Charleston was a mixed bag. The anchorage sported 30' of water, and was crowded with sailboats. We waited for slack tide to row across the busy channel to shore for supplies. Within minutes after striking out on foot, a kind man picked us up on the side of the road saying "you must be sailors, let me take you to a grocery store." We completed our errands, made a new friend, only to return to out boat in time to be accused by another sailor that our boat hit his during the tide switch. Coincidentally, no one was on board either boat when it happened. Some other boat, nobody knew, had accused us of hitting someone else's boat, and of course, their were no convincing signs of damage on anyone's boat. Patrick didn't sleep all night with visions of pawning our boat to pay for the alleged damage, but in the morning he asked us for 30$ and sent us on our way.
Scammed but better for it, we got out of Charleston and squeezed in around forty miles before stopping at some obscure creek, south of Mclellanville, that indirectly connects the ICW with the Atlantic. The current was terrible where we dropped the hook, and we swung in circles all night long, but we were so tired we didn't care. That morning we awoke to a short lived squall. As soon as it passed we hauled anchor and passed through our first stretch of genuine swamp land. We saw three alligators, beautiful birds, and Patrick was eaten alive by creepy things. We caught the outgoing tide and made no less than 6 knots all morning and made it to Georgetown so early in the day we continued on to the Waccamaw river.
The Waccamaw river is something like a 30 mile stretch of undeveloped, cypress dominated shoreline. The trees are ancient and towering, deep in the heart of the river, sunlight only filters in when it is directly overhead. It is eerily beautiful.
We had perfect timing with the tides that day. We were still averaging 6 knots motoring, and planned on going over 50 miles that day. About 5 miles shy of our chosen anchorage, we noticed a thunderhead forming south of us.
We were unconcerned but decided to keep an eye on it. Exactly 2 minutes later, the sky was black as far as we could see. I have never seen a storm develop so quickly. Before we had time to get out the foul weather gear it was pouring rain. The cypress trees provided shelter from the wind, so although the rain dramatically reduced visibility, we were confident that we could make through to Bull Creek. 1 minute later, the sky lit up with lightning and thunder cracked instantaneously with deafening volume. I was suddenly frightened. I watched a heavy white wall of rain astern of us, steadily overtake us. As it moved, everything in its path was shrouded with thick whiteness. Daymarks, trees, floating debris...we couldn't see anything in any direction but white rain. As the thunder and lightning continued to torment us, it became obvious that the storm would not be blowing over as quickly as we'd thought, and the lack of visibility or audibility of any potential obstruction, boat, tree or otherwise necessitated a quick decision. We would pull over to the side of the creek, as far out of the channel as we could with out getting to close to the cypress trees, and anchor. Let me tell you, how little I enjoy the task of handling 80 feet of chain when lightning surrounds me. At this moment, we came upon a small tributary, Prince Creek which is too narrow for one hook and excessively creepy. We anchored at the mouth of it where we would be safe from traffic, but have room to swing on one hook.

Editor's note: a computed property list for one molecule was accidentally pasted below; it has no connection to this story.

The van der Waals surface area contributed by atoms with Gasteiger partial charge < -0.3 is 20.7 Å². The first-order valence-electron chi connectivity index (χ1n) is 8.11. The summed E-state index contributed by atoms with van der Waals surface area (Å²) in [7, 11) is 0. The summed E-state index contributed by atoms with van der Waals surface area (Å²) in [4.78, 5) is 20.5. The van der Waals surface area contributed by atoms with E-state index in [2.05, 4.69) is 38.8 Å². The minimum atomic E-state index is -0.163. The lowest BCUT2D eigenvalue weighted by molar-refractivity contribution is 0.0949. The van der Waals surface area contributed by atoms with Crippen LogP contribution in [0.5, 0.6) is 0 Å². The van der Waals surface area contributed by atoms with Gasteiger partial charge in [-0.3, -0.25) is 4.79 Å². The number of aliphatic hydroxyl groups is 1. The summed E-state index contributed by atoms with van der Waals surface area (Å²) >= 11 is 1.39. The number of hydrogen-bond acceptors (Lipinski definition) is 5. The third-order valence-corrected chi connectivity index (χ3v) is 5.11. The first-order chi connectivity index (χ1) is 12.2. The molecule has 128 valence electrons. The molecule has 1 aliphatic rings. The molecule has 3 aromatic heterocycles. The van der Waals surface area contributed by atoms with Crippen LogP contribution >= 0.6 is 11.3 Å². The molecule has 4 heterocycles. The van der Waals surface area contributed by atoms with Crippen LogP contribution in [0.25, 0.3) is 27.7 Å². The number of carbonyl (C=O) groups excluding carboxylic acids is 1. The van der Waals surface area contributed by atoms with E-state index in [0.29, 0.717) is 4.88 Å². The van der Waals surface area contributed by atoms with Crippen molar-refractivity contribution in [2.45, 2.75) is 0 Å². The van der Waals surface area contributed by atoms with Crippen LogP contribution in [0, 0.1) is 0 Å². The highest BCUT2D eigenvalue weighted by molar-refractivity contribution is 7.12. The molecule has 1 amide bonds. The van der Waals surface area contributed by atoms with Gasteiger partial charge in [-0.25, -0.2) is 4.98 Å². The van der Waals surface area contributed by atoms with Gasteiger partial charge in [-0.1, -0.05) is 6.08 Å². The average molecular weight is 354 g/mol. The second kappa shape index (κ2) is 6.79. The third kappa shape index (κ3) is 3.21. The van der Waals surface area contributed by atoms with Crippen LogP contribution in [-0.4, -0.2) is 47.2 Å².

(that's the rain behind him, overtaking the boat)
We still intended to make it to Bull Creek after the storm passed, but it didn't happen. The temperature dropped a good 40 degrees, and the rain was freezing. For formed over the water and the wind picked up to a vigorous 30 knots. Of course, we had least protection in the direction of the wind, and it opposed the current all night, so we swung around in limbo, subservient to whatever force asserted itself the strongest all night. Everything was wet from the rain, all of our warm clothing, towels, etc. It was so cold that night we buried ourselves in our clothing for warmth.
The next morning, it was just under 40 degrees and our coats were still soaked. The wind blew with an angry howl, and frothed the fog around the surface of the river. We knew Bull Creek would be more sheltered, so suffered through 5 miles of cold and discomfort before dropping the hook in the most beautiful anchorage we had seen yet. There were five other sailboats hiding out in the creek, and we stayed in all day, drinking hot beverages and reading.
Poor Ashley was not having the time of her life. We wouldn't be off the boat for 5 days total. The weather was terrible, and the boat was beginning to feel smaller than ever. Fortunately, I have never been anywhere more beautiful than the Waccamaw. It was the perfect place to be stormed in.